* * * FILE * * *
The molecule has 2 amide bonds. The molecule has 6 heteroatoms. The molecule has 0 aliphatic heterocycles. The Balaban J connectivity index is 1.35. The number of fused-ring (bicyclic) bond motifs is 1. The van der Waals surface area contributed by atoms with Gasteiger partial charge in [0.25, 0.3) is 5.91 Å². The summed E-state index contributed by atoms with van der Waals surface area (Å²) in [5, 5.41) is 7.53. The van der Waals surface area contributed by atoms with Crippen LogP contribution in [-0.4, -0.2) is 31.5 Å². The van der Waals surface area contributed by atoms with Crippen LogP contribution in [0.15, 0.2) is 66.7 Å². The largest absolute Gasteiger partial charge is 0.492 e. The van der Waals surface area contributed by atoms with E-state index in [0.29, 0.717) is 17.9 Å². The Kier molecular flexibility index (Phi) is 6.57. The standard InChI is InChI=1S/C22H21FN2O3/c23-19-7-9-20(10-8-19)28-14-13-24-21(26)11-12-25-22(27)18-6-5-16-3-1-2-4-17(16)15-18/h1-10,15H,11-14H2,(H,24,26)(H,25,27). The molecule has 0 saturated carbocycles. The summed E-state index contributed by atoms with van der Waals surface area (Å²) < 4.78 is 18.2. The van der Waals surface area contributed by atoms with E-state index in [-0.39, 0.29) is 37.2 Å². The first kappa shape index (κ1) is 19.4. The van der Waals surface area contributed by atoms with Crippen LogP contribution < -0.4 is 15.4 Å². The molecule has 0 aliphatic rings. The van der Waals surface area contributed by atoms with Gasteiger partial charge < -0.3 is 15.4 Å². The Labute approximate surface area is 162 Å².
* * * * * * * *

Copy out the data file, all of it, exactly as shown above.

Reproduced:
The molecule has 2 amide bonds. The molecule has 6 heteroatoms. The molecule has 0 aliphatic heterocycles. The Balaban J connectivity index is 1.35. The number of fused-ring (bicyclic) bond motifs is 1. The van der Waals surface area contributed by atoms with Gasteiger partial charge in [0.25, 0.3) is 5.91 Å². The summed E-state index contributed by atoms with van der Waals surface area (Å²) in [5, 5.41) is 7.53. The van der Waals surface area contributed by atoms with Crippen LogP contribution in [-0.4, -0.2) is 31.5 Å². The van der Waals surface area contributed by atoms with Crippen LogP contribution in [0.15, 0.2) is 66.7 Å². The largest absolute Gasteiger partial charge is 0.492 e. The van der Waals surface area contributed by atoms with E-state index in [0.29, 0.717) is 17.9 Å². The Kier molecular flexibility index (Phi) is 6.57. The standard InChI is InChI=1S/C22H21FN2O3/c23-19-7-9-20(10-8-19)28-14-13-24-21(26)11-12-25-22(27)18-6-5-16-3-1-2-4-17(16)15-18/h1-10,15H,11-14H2,(H,24,26)(H,25,27). The molecule has 0 saturated carbocycles. The summed E-state index contributed by atoms with van der Waals surface area (Å²) < 4.78 is 18.2. The van der Waals surface area contributed by atoms with E-state index in [-0.39, 0.29) is 37.2 Å². The first kappa shape index (κ1) is 19.4. The van der Waals surface area contributed by atoms with Crippen LogP contribution < -0.4 is 15.4 Å². The molecule has 0 aliphatic rings. The van der Waals surface area contributed by atoms with Gasteiger partial charge < -0.3 is 15.4 Å². The Labute approximate surface area is 162 Å².